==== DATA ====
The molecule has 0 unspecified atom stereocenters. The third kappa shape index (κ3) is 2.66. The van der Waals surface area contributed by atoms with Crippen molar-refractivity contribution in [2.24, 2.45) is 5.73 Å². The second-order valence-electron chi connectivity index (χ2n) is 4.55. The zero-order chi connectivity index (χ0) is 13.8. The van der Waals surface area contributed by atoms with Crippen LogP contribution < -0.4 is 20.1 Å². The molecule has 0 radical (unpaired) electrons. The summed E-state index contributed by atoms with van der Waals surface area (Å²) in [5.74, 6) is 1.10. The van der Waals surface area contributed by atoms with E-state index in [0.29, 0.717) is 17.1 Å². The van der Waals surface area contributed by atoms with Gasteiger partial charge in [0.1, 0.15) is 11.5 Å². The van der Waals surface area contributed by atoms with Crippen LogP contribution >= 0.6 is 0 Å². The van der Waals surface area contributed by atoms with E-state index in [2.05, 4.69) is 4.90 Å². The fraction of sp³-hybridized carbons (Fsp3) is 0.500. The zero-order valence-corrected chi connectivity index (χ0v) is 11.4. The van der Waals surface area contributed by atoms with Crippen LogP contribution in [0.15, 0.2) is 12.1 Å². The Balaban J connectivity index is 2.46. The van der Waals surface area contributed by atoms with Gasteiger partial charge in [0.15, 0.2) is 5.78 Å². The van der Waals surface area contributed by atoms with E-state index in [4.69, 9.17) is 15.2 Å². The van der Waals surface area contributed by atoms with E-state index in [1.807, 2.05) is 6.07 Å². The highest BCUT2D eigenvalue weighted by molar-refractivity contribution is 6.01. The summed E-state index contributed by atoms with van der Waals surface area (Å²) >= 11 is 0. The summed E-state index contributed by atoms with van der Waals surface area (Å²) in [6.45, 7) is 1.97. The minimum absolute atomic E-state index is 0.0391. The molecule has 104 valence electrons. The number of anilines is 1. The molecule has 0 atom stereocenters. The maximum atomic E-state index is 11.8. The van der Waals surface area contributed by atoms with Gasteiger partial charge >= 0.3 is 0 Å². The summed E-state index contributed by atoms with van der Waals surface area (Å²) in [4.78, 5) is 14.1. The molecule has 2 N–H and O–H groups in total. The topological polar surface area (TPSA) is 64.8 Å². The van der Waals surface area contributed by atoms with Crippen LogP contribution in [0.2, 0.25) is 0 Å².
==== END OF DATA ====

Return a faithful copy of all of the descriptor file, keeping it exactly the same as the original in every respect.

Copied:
The molecule has 0 unspecified atom stereocenters. The third kappa shape index (κ3) is 2.66. The van der Waals surface area contributed by atoms with Crippen molar-refractivity contribution in [2.24, 2.45) is 5.73 Å². The second-order valence-electron chi connectivity index (χ2n) is 4.55. The zero-order chi connectivity index (χ0) is 13.8. The van der Waals surface area contributed by atoms with Crippen LogP contribution < -0.4 is 20.1 Å². The molecule has 0 radical (unpaired) electrons. The summed E-state index contributed by atoms with van der Waals surface area (Å²) in [5.74, 6) is 1.10. The van der Waals surface area contributed by atoms with E-state index in [0.29, 0.717) is 17.1 Å². The van der Waals surface area contributed by atoms with Gasteiger partial charge in [0.1, 0.15) is 11.5 Å². The van der Waals surface area contributed by atoms with Crippen LogP contribution >= 0.6 is 0 Å². The van der Waals surface area contributed by atoms with E-state index in [2.05, 4.69) is 4.90 Å². The fraction of sp³-hybridized carbons (Fsp3) is 0.500. The zero-order valence-corrected chi connectivity index (χ0v) is 11.4. The van der Waals surface area contributed by atoms with Crippen LogP contribution in [0.15, 0.2) is 12.1 Å². The Balaban J connectivity index is 2.46. The van der Waals surface area contributed by atoms with Gasteiger partial charge in [0.15, 0.2) is 5.78 Å². The van der Waals surface area contributed by atoms with E-state index in [4.69, 9.17) is 15.2 Å². The van der Waals surface area contributed by atoms with E-state index in [1.807, 2.05) is 6.07 Å². The highest BCUT2D eigenvalue weighted by molar-refractivity contribution is 6.01. The summed E-state index contributed by atoms with van der Waals surface area (Å²) >= 11 is 0. The summed E-state index contributed by atoms with van der Waals surface area (Å²) in [6.45, 7) is 1.97. The minimum absolute atomic E-state index is 0.0391. The molecule has 104 valence electrons. The number of anilines is 1. The molecule has 0 atom stereocenters. The maximum atomic E-state index is 11.8. The van der Waals surface area contributed by atoms with Gasteiger partial charge >= 0.3 is 0 Å². The summed E-state index contributed by atoms with van der Waals surface area (Å²) in [4.78, 5) is 14.1. The molecule has 2 N–H and O–H groups in total. The topological polar surface area (TPSA) is 64.8 Å². The van der Waals surface area contributed by atoms with Crippen LogP contribution in [0.2, 0.25) is 0 Å².